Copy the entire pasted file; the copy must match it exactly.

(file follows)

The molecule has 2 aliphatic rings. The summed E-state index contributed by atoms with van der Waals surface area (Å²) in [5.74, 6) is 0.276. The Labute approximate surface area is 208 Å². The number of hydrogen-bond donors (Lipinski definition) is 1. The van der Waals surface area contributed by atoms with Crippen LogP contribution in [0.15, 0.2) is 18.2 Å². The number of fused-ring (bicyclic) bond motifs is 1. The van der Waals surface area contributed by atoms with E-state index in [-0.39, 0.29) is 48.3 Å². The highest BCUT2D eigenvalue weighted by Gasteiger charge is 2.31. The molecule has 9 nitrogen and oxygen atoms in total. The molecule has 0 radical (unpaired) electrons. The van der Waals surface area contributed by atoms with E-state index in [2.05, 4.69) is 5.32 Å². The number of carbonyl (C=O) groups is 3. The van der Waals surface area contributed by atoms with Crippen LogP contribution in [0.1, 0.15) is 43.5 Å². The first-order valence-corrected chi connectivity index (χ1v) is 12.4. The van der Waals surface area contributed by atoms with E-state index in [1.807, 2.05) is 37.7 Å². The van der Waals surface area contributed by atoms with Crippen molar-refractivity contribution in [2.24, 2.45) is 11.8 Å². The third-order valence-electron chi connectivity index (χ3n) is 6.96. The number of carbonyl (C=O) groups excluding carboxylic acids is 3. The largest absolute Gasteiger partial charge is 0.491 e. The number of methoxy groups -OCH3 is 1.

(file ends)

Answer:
The molecule has 2 aliphatic rings. The summed E-state index contributed by atoms with van der Waals surface area (Å²) in [5.74, 6) is 0.276. The Labute approximate surface area is 208 Å². The number of hydrogen-bond donors (Lipinski definition) is 1. The van der Waals surface area contributed by atoms with Crippen LogP contribution in [0.15, 0.2) is 18.2 Å². The number of fused-ring (bicyclic) bond motifs is 1. The van der Waals surface area contributed by atoms with E-state index in [-0.39, 0.29) is 48.3 Å². The highest BCUT2D eigenvalue weighted by Gasteiger charge is 2.31. The molecule has 9 nitrogen and oxygen atoms in total. The molecule has 0 radical (unpaired) electrons. The van der Waals surface area contributed by atoms with E-state index in [2.05, 4.69) is 5.32 Å². The number of carbonyl (C=O) groups is 3. The van der Waals surface area contributed by atoms with Crippen LogP contribution in [0.1, 0.15) is 43.5 Å². The first-order valence-corrected chi connectivity index (χ1v) is 12.4. The van der Waals surface area contributed by atoms with E-state index in [1.807, 2.05) is 37.7 Å². The van der Waals surface area contributed by atoms with Crippen molar-refractivity contribution in [2.24, 2.45) is 11.8 Å². The third-order valence-electron chi connectivity index (χ3n) is 6.96. The number of carbonyl (C=O) groups excluding carboxylic acids is 3. The largest absolute Gasteiger partial charge is 0.491 e. The number of methoxy groups -OCH3 is 1.